This struck me hard, and I made haste, in a kind of penitence, to blot out all the good effect of my last speech. In this direction, progress was more easy, being down hill; she led me forward, smiling; at the sight of her, in the brightness of the fire and with her pretty becks and looks, my heart was altogether melted. We made our meal with infinite mirth and tenderness; and the two seemed to be commingled into one, so that our very laughter sounded like a kindness.

In the midst of which I awoke to better recollections, made a lame word of excuse, and set myself boorishly to my studies. It was a substantial, instructive book that I had bought, by the late Dr. Heineccius, in which I was to do a great deal of reading these next days, and often very glad that I had no one to question me of what I read. Methought she bit her lip at me a little, and that cut me. Indeed it left her wholly solitary, the more as she was very little of a reader, and had never a book. But what was I to do?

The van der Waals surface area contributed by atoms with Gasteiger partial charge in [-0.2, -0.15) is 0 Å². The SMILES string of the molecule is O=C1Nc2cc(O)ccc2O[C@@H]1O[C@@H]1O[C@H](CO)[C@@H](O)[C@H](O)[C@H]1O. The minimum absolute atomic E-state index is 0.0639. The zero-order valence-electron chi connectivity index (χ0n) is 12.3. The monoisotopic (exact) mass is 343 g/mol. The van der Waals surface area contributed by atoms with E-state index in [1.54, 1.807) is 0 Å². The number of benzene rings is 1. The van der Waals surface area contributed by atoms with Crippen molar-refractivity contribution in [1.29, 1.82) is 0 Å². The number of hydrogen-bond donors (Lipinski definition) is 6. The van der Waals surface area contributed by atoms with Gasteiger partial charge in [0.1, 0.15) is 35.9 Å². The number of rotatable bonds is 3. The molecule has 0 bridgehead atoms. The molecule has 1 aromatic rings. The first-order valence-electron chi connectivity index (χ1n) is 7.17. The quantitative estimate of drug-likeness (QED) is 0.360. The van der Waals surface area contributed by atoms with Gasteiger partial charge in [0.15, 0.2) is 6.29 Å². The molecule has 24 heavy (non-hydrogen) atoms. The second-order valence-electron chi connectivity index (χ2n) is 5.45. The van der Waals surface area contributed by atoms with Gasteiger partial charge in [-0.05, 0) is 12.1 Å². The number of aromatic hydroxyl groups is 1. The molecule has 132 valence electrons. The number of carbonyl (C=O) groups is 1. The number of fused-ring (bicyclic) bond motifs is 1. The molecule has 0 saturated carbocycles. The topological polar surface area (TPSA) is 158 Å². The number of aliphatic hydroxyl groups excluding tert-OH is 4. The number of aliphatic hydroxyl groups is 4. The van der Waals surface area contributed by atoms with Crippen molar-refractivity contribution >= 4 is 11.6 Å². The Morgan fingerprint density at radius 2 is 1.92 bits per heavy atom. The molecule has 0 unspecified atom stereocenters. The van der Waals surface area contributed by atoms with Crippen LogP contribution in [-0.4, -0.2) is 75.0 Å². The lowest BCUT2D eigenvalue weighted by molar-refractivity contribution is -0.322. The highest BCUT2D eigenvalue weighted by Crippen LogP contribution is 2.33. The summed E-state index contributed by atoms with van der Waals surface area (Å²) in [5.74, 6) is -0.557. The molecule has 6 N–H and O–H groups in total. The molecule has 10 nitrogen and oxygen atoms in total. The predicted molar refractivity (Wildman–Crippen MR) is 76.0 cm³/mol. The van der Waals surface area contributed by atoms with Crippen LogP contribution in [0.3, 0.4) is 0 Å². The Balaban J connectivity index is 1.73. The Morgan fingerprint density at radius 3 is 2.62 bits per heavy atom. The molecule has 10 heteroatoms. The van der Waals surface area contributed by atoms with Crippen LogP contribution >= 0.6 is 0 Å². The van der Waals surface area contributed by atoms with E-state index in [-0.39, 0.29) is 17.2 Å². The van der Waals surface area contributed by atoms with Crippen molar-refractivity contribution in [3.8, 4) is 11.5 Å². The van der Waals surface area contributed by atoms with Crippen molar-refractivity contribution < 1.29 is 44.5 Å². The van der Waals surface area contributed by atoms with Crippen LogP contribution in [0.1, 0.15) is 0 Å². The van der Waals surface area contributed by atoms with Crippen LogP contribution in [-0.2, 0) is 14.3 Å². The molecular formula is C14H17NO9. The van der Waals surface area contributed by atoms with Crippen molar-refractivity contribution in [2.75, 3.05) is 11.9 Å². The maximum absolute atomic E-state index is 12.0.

So the rest of the evening flowed by almost without speech.

I could have beat myself. I could not lie in my bed that night for rage and repentance, but walked to and fro on my bare feet till I was nearly perished, for the chimney was gone out and the frost keen. The thought of her in the next room, the thought that she might even hear me as I walked, the remembrance of my churlishness and that I must continue to practise the same ungrateful course or be dishonoured, put me beside my reason. I stood like a man between Scylla and Charybdis: What must she think of me? was my one thought that softened me continually into weakness. What is to become of us? the other which steeled me again to resolution. This was my first night of wakefulness and divided counsels, of which I was now to pass many, pacing like a madman, sometimes weeping like a childish boy, sometimes praying (I would fain hope) like a Christian.